Welcome to the new era of travel. There have been such seismic shifts in the sector that how we travel now is barely recognizable to a few years ago. As the world settles down from the turbulence of the pandemic, will we be going back to previous travel habits or can we expect the old ways to mix with the new innovations adopted by the industry in order to survive?
Companies have opened their eyes to the benefits of a remote workforce, with saved office costs and higher productivity rates being just two benefits on offer. Standford’s study of 16,000 remote workers over nine months showed a 13% increase in productivity. Worker satisfaction was up and attrition rates halved. This was attributed to fewer sick days and fewer breaks increasing productivity.
This change in how we work and live ultimately affects how we choose to travel. Guests are staying for longer to combine business with leisure. In 2021, most chose to stay in more rural areas. And this may continue for the early months of 2022, but as life returns to some kind of normality, or the “new normal”, we’ll see the rise of smaller urban vacations again. Because of this, the average daily rate (ADR) is expected to decrease in 2022.
These extended stays could double peak seasons in many US cities. Data showed that last summer the peak began months earlier and extended much later into fall, with longer stays making up 15% of bookings in the US.
2021 saw higher demand for short-term rentals than listings available to book. We’ll see more rentals come back on the market in 2022. But will they realize guests are now looking for more flexible accommodation? People want to book last-minute trips or have the ability to change their plans at short notice. They want security during ever-changing restrictions and to make up for lost time with spontaneity.
After the 2021 COP26 Summit, the travel industry is one of many sectors taking more responsibility for its environmental impact. There will be a rise in ecotourism as guests start voting with their feet when booking accommodation. Beware of greenwashing - it won’t hoodwink savvy guests. They are more educated than ever and will be looking for companies with sustainability at their core. By using vacation rental management software brands can build a trusted reputation and be easily found through eco-filters.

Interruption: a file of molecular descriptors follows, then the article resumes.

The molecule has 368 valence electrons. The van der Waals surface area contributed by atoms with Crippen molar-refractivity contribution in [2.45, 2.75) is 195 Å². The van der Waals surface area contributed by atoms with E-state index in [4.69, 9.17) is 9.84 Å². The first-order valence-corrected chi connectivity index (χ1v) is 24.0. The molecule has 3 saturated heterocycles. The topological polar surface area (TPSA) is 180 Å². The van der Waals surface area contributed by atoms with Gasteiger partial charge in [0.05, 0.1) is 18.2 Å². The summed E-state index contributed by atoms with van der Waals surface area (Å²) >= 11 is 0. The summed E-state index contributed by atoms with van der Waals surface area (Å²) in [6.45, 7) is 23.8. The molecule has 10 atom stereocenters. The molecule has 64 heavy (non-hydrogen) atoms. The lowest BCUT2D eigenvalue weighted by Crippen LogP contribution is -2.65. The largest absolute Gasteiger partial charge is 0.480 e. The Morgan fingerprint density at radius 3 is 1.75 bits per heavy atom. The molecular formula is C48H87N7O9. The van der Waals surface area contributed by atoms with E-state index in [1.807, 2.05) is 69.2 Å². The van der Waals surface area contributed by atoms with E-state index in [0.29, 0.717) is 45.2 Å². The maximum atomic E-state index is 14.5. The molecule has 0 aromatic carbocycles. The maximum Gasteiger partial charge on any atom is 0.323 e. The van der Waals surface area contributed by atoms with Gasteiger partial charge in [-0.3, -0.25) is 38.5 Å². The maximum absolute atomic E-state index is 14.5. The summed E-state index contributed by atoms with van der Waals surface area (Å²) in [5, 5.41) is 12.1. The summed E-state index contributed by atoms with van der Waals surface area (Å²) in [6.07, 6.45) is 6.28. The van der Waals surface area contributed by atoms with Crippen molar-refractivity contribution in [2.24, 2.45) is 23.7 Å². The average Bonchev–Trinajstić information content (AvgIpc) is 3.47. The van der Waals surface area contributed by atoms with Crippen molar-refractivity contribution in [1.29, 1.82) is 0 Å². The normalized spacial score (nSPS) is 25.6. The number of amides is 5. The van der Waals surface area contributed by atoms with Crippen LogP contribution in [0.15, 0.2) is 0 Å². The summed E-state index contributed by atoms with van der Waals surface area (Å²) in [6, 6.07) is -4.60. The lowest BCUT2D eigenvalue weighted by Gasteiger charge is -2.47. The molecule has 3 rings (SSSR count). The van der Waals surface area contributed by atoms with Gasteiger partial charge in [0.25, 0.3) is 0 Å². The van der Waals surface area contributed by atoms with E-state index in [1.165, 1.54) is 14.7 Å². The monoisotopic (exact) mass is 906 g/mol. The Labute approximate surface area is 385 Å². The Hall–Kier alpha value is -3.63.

69% of global travelers expect the industry to offer more eco-friendly travel options and 38-43% of US, European and Chinese travelers would be willing to give up flying to help climate change. The decarbonization of the industry through setting long-term economic goals was already a national priority, but recent events further encouraged companies to take huge measures to address this issue. Leading the way is the EU with its European Green Deal.
Amadeus’s research shows two-thirds of customers see sustainable travel as a priority, with 37% agreeing that preservation of tourist destinations will help the industry achieve sustainability over time. US travelers searching for vacations to eco-paradise Costa Rica was up 234% and in the UK travelers were considering carbon-neutral Ireland 11% more year-on-year.
It’s predicted travelers will seek to give back to local communities through volunteering opportunities and by choosing regions less populated by tourism over the usual hyped destinations. They want to see where their money is going and will find ways to fund local destinations directly.
From the booking process to the stay itself, tech innovations are fully integrated into the whole travel experience. Property managers need to keep on top of these tech changes so they can meet guest needs and build traveler confidence. Most already benefit from the support of short-term rental property management software, but the WTM Industry Report found 39% of surveyed professionals plan to increase their tech budget in 2022.
The tech amenities hospitality was forced to adopt to survive over the past couple of years have now become necessities. Contactless check-in with keyless entry, guest communication, and smart home monitoring are just some of the vacation rental tools that have made stays seamless for both guests and property managers.
A survey showed the top issues travelers want tech to solve: reducing queues in public spaces (38%), minimizing face-to-face contact with others (31%), and protecting personal information (31%). It also suggested the best ways property managers can build travel confidence, such as providing flexible change/cancellation policies and having the visible assurance of cleanliness measures taken in accommodations.
The advance of technology and prioritization of sustainability in the travel industry was inevitable, but recent events accelerated these changes years, maybe even decades, ahead. Less expected was the rise of the digital nomad and flexible living. We can safely say now, after much change, these trends are here to stay in 2022 and beyond.
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